, Volume 24, Issue 1, pp 55-63
Date: 29 Aug 2012

Factors Associated with Serious Adverse Reactions to Cholinesterase Inhibitors

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Abstract

Background: Cholinesterase inhibitors are used in Alzheimer’s disease, mostly in elderly persons with co-morbidities and receiving co-medications that could increase the risk of serious adverse reactions.

Objective: To identify factors associated with serious adverse drug reactions (ADRs) in patients treated with cholinesterase inhibitors.

Methods: All ADRs associated with donepezil, rivastigmine or galantamine were identified in the French pharmacovigilance database, from the launching of these drugs to January 2007. Serious ADRs (SADRs) were those that led to death, hospitalization or prolongation of hospitalization, or that were life threatening. A multiple logistic regression analysis was used to identify factors associated with seriousness in the reported adverse reactions.

Results: We identified 773 reports of ADRs related to cholinesterase inhibitor use, among which 438 (57%) concerned SADRs. The median age of patients was 80 years (interquartile range: 75–84 years); 65.1% were women. The most represented ADRs were those responsible for CNS disorders (17.0%), gastrointestinal disorders (16.2%) and cardiac rhythm disorders (11.2%). Factors associated with an increased risk of SADRs were: age (odds ratio [OR] 1.92; 95% CI 1.22, 3.02 for subjects aged 85 years and over), use of atypical antipsychotics (OR 2.15; 95% CI 1.04, 4.46), use of conventional antipsychotics (OR 2.06, 95% CI 1.10, 3.85), use of antihypertensive drugs (OR 2.11; 95% CI 1.47, 3.02) and use of drugs targeting the alimentary tract and metabolism (OR 1.62; 95% CI 1.06, 2.46). The use of benzodiazepines (long-acting or others), antidepressants (tricyclic or others) or antiarrhythmic drugs was not associated with the reporting of SADRs.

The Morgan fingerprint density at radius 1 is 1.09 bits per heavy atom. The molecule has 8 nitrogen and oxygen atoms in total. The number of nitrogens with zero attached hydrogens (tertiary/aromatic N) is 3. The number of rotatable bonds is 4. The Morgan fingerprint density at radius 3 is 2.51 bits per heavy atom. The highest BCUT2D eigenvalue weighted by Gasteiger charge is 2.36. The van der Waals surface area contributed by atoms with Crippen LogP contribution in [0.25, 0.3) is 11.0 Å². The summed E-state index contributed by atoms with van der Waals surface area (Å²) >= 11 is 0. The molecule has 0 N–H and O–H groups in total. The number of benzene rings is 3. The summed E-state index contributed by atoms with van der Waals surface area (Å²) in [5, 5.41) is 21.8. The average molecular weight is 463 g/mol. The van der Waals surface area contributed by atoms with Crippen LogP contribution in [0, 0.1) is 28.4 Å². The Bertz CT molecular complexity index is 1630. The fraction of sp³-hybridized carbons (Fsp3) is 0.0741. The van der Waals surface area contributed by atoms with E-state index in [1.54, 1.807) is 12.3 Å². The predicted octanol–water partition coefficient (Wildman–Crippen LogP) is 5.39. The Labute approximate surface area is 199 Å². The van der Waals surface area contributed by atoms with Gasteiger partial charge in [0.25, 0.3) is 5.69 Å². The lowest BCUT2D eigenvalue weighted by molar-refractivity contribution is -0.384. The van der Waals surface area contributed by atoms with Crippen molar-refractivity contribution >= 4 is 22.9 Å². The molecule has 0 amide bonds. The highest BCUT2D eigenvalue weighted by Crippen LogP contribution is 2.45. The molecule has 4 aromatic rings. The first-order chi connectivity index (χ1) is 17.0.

Conclusions: An increased risk of SADRs related to cholinesterase inhibitors was associated with the use of antipsychotics (with no difference between conventional and atypical antipsychotics), drugs targeting the alimentary tract/metabolism and antihypertensive drugs. It was not associated with the use of other psychotropic drugs, other non-psychotropic CNS drugs or with the use of antiarrhythmic agents. The association with drugs targeting the alimentary tract and metabolism could result from a protopathic bias or reflect the particular sensitivity to serious nausea and vomiting in patients already treated for gastrointestinal disorders. These results confirm that attention needs to be paid to patients receiving both cholinesterase inhibitors and antipsychotics.